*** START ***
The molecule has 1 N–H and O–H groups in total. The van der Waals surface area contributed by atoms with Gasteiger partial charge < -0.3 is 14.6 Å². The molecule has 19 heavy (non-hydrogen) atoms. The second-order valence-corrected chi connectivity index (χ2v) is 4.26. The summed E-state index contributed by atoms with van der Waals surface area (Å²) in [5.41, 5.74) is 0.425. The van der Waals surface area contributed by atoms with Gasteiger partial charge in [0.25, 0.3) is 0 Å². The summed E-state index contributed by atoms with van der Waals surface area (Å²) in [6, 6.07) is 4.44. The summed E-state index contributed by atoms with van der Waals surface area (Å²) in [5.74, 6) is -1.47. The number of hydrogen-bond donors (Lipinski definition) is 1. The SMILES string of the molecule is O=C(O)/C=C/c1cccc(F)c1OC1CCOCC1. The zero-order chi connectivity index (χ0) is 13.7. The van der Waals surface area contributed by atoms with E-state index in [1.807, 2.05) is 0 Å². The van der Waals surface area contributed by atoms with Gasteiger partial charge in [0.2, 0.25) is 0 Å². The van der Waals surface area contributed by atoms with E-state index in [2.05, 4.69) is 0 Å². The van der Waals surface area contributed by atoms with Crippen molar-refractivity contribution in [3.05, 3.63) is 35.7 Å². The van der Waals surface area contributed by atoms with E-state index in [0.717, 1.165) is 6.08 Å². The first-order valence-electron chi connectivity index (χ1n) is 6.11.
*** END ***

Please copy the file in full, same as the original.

The molecule has 1 N–H and O–H groups in total. The van der Waals surface area contributed by atoms with Gasteiger partial charge < -0.3 is 14.6 Å². The molecule has 19 heavy (non-hydrogen) atoms. The second-order valence-corrected chi connectivity index (χ2v) is 4.26. The summed E-state index contributed by atoms with van der Waals surface area (Å²) in [5.41, 5.74) is 0.425. The van der Waals surface area contributed by atoms with Gasteiger partial charge in [0.25, 0.3) is 0 Å². The summed E-state index contributed by atoms with van der Waals surface area (Å²) in [6, 6.07) is 4.44. The summed E-state index contributed by atoms with van der Waals surface area (Å²) in [5.74, 6) is -1.47. The number of hydrogen-bond donors (Lipinski definition) is 1. The SMILES string of the molecule is O=C(O)/C=C/c1cccc(F)c1OC1CCOCC1. The zero-order chi connectivity index (χ0) is 13.7. The van der Waals surface area contributed by atoms with E-state index in [1.807, 2.05) is 0 Å². The van der Waals surface area contributed by atoms with Gasteiger partial charge in [0.2, 0.25) is 0 Å². The van der Waals surface area contributed by atoms with E-state index in [2.05, 4.69) is 0 Å². The van der Waals surface area contributed by atoms with Crippen molar-refractivity contribution in [3.05, 3.63) is 35.7 Å². The van der Waals surface area contributed by atoms with E-state index in [0.717, 1.165) is 6.08 Å². The first-order valence-electron chi connectivity index (χ1n) is 6.11.